Home moisture control is a balancing act.
Air that is too damp can cause problems with mold and mildew growth. It causes condensation on windows. It can even lead to rotting wood in your house. Damp air contains mold spores that are toxic. They can be a health risk. Children with asthma and people with mold allergies can be especially susceptible.
When home moisture is overly dry it can cause furniture to crack or sparks to fly when you touch someone. Also a lack of moisture causes uncomfortable, dry and itchy skin and nasal passages.
What Is Relative Humidity?
Relative humidity tells us how much moisture is in the air in relation to the amount the air can hold at a given temperature. When air contains all the water vapor it can hold at that specific temperature the relative humidity is 100%. When the moisture is above 100% it will begin to condense . When air contains 1/4 of the water it can hold at that temperature, the relative humidity is twenty-five per cent.
Cool air can not hold as much moisture as warm air. Think about the humidity on a hot summer day. As a sample of air warms, the relative humidity drops.
What is the right home moisture level?
The best relative humidity for a house is less than fifty to fifty-five percent. Home moisture levels below 50% is good to keep mold from growing in your home. If in cold temperatures there is condensation on your windows you may need to drop the relative humidity. Try as low as thirty-five percent. Refer to Controlling Household Condensation for more information.
For people with asthma it is advisable to keep bedroom humidity in the 40% range. This is to discourage dust mites that prefer levels of 50% and up. Dust mites make asthma worse.
There are some cases where home moisture problems won’t be solved by dropping the relative humidity. Improperly installed or damaged vapor barriers or can create cold areas in your home. These areas attract condensation. Running a dehumidifier rarely resolves the issue. You may need to call in someone to renovate the problem spots. Be aware that these circumstances can lead to black mold growth. You may require professional mold removal service.
Where does moisture in air come from?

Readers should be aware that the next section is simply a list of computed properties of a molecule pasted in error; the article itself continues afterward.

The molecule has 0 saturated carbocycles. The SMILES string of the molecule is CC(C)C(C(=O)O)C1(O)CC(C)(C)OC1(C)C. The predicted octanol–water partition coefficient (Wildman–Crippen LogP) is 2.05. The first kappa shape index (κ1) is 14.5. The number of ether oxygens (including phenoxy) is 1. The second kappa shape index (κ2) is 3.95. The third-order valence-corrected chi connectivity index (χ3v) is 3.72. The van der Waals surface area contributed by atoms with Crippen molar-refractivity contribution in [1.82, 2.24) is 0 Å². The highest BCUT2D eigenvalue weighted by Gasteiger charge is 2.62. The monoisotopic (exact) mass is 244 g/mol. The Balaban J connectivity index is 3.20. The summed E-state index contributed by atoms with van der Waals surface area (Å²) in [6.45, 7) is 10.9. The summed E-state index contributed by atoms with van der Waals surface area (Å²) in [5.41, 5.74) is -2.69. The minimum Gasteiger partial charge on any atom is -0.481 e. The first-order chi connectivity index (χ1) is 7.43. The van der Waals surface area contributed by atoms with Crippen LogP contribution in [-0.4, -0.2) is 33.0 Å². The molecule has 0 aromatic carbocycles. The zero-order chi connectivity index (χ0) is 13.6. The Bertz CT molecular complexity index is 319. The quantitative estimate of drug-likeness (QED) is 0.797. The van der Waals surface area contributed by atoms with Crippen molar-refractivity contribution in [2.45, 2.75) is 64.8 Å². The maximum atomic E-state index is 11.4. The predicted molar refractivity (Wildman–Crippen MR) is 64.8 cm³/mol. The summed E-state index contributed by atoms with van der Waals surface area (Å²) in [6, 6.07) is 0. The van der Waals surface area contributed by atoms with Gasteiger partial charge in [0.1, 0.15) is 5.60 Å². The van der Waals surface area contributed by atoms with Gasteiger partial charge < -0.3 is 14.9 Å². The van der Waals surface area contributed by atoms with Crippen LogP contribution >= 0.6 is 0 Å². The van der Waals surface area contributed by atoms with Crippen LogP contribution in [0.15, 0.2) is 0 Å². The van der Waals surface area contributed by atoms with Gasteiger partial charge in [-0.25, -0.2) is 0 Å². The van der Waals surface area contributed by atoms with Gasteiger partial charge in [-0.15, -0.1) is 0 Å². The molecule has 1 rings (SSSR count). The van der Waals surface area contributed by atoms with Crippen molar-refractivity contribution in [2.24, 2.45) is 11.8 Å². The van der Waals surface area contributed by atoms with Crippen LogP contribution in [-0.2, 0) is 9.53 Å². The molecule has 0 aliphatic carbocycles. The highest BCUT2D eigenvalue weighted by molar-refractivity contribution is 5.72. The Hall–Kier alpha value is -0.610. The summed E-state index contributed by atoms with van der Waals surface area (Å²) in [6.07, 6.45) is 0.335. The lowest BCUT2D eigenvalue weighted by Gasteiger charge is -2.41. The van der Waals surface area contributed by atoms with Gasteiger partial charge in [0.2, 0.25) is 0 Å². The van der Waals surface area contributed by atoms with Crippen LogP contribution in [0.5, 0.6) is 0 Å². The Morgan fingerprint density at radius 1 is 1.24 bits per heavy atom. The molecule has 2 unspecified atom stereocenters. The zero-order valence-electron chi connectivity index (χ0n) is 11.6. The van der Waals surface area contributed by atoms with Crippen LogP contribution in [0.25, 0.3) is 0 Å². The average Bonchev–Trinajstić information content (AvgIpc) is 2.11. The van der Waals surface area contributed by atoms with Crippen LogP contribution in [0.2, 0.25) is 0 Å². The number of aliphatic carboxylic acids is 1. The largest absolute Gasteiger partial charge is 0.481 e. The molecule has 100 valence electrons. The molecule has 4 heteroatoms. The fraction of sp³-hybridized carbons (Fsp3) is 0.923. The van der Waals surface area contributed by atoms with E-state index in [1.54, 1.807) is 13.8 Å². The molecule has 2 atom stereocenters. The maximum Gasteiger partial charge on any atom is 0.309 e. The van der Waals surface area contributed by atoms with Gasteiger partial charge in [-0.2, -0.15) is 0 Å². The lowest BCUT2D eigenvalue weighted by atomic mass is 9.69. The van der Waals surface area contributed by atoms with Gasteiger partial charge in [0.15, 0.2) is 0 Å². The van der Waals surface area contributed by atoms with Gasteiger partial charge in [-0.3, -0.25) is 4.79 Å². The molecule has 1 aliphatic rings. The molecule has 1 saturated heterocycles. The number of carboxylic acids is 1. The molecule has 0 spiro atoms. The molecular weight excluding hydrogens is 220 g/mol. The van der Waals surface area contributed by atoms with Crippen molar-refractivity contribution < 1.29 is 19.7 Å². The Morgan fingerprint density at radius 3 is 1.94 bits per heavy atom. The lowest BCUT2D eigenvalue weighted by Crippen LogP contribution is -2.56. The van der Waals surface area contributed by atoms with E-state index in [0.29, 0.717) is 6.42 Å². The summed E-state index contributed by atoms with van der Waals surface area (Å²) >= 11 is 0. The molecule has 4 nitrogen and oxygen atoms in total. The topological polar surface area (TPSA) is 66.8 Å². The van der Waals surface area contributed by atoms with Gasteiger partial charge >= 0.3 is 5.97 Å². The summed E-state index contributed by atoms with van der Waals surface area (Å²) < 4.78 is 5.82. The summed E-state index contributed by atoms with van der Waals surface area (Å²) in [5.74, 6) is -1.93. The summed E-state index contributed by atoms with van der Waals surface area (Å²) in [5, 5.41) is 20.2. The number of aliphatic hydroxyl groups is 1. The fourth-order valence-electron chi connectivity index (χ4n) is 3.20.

Home moisture comes from many sources. Washing dishes or clothes, showering or cleaning floors all use water. Simply breathing releases moisture into the air. Damp outdoor air enters your house every time the door opens. Most houses are equipped to deal with this kind of moisture
On the other hand, when there are floods or plumbing leaks mold can develop within one or two days. You need to deal with such emergencies immediately.
How to measure your home’s moisture level
You can measure relative humidity with a hygrometer or humidity sensor. Some hygrometers are electronic and some are mechanical. Both are easy to use and fairly inexpensive to acquire.
Preventing too much home moisture
Easy preventive measures are: drying clothes outdoors and not running a humidifier. Make sure your cloths dryer is venting to the outdoors. Another good investment is to install a fan in your bathroom. It will vent the moist air out of the house from bathing and showering moisture.
A heat recovery ventilator works well. Fresh air intakes combined with an exhaust fan helps ventilate and decreases relative humidity. Use an air conditioner that dehumidifies incoming air instead of just making it cooler. These air conditioners have a high rating for latent heat rather than a rating for sensible heat.
Be aware of how the stack effect of air pressure can be used to advantage or create condensation leading to mold infestations.
A dehumidifier is an effective way of preventing moisture problems.